Estrogen replacement therapy refers to the replacement of the hormone estrogen when the ovaries no longer are able to produce it. While providing relief from menopausal symptoms such as hot flashes, night sweats, and vaginal dryness, estrogen replacement therapy may also include the use of hormones called progestins. When a woman goes through menopause, either natural or surgical, her ovaries stop producing adequate amounts of estrogen. Surgical menopause refers to the removal of the ovaries.
Generally, estrogen replacement therapy no longer is recommended for long-term use. Women taking estrogen replacement therapy for short-term relief of symptoms from menopause, however, may garner some protection from osteoporosis, heart disease, and colorectal cancer. Estrogen replacement therapy may prevent bone loss that could occur after menopause, thereby decreasing the risk of bone fracture.
Typical mild side effects that can occur during treatment with estrogen replacement therapy include, but are not limited to, headaches, nausea, mild vaginal bleeding, and breast pain. More ominous estrogen replacement therapy side effects may include blood clots, uterine cancer, breast cancer, heart disease, and stroke. Certain gynecological cancers can be fueled by estrogen, such as breast cancer and uterine cancer.
Usually, estrogen replacement therapy is prescribed as a combination of hormones that include not only estrogen, but progesterone. Long-term estrogen use without progesterone may increase the risk of endometrial or uterine cancer. Progesterone typically counteracts the risk of uterine cancer. Hormone replacement therapy may be delivered via pills, patches, creams, or vaginal preparations. Generally, pills and patches are reserved to ease hot flashes, and vaginal preparations are used to treat vaginal dryness.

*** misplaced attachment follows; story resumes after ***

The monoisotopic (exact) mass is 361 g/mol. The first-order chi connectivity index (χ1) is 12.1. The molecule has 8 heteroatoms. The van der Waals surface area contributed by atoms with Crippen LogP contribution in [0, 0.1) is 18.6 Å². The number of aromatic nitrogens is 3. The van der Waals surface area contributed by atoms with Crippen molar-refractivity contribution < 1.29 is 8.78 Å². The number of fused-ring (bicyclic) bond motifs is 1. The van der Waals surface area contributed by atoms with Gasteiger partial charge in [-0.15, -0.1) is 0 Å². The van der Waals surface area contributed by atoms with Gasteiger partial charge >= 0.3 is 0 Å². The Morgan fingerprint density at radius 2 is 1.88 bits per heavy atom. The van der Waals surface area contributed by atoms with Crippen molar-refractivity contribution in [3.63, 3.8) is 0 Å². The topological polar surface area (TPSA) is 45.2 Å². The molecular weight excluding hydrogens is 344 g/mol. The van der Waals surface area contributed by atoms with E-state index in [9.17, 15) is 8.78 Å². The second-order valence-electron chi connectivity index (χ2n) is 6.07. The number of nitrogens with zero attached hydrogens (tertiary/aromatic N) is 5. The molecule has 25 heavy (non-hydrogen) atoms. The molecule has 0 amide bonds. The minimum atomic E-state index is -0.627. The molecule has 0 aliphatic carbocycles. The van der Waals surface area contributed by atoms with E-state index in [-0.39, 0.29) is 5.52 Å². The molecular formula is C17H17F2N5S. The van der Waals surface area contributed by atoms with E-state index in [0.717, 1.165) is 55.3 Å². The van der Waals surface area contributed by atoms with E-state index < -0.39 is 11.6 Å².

Women who are receiving hormone replacement therapy usually undergo a physical examination every year. During the physical examination, the doctor may perform a breast exam or order a mammogram. Estrogen typically causes breast tissue to become denser, which may cause breast lumpiness. Lumpy or cystic breasts may make it more difficult for a woman to examine her breasts; therefore, she should receive regular mammograms. A pap smear and pelvic examination may also be performed to check for abnormalities.
Natural alternatives to estrogen replacement may include the incorporation of soy products into the diet. Soy contains isoflavones, or plant estrogens, that mimic the effects of estrogen in the human body. Natural soy products include soy milk, tofu, and soybeans. Although soy products may help alleviate some menopausal symptoms in certain patients, they may not be effective for all patients.
Although hormone replacement therapy carries risks and side effects, it typically is very effective in relieving severe menopausal symptoms that may be disruptive to the life of a patient. Typically, hormonal therapy temporarily is used only until a woman is past menopause. During treatment, the physician may change or experiment with different estrogen treatments to find the most effective method.